Developing new patterns becomes very often necessary when other methods to deal with weak spots remain ineffective. In order to develop new, more satisfying emotional reactions, the individual needs to expose himself to situations where he can experience positive feelings. The manager who deals with such individuals may motivate or instigate them to put themselves into such situations, so that their self-confidence may increase.
Every counsellor must concentrate his/her full attention on two aspects viz., using of assessment tools, and utilizing counselling methods, choice of which differs from person to person, situation to situation, and from case to case.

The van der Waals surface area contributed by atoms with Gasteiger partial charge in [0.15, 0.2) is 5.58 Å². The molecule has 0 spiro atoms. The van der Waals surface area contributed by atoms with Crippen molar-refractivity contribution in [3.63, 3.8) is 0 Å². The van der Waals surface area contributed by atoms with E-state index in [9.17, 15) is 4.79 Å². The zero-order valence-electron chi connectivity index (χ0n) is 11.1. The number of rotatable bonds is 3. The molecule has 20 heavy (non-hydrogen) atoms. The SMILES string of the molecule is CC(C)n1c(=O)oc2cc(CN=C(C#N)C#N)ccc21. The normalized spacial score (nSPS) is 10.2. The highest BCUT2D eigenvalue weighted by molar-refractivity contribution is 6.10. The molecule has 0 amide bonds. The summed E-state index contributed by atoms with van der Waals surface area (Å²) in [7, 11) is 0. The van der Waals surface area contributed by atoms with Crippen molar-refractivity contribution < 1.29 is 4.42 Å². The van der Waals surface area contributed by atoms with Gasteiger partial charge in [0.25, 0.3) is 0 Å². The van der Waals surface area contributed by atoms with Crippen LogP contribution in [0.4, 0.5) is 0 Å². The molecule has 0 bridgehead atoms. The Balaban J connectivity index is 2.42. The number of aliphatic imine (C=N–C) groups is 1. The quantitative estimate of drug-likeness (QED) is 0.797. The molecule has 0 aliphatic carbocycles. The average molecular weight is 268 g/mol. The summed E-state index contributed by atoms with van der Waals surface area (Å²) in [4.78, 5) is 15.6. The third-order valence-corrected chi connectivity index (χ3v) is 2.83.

- Rapport Building:
Rapport building is essential for any effective counselling outcome. In this phase, a good counsellor attempts to establish a climate of acceptance, warmth, support, openness, and mutuality. He/she does this by listening to the employees’ problems and feeling, by communicating his/her understanding to the employees, and by expressing a genuineness of interest in them.
In the exploration phase, besides accepting the employees, listening to them, and establishing a climate of openness, the counsellor attempts to understand as well as help the employees understand their own situational strengths, weaknesses, problems, and needs. Counselling skills lie in this.
- Action Planning:
In the action planning stage, the counsellor and the employee jointly workout or plan specific action steps for the development of the employee.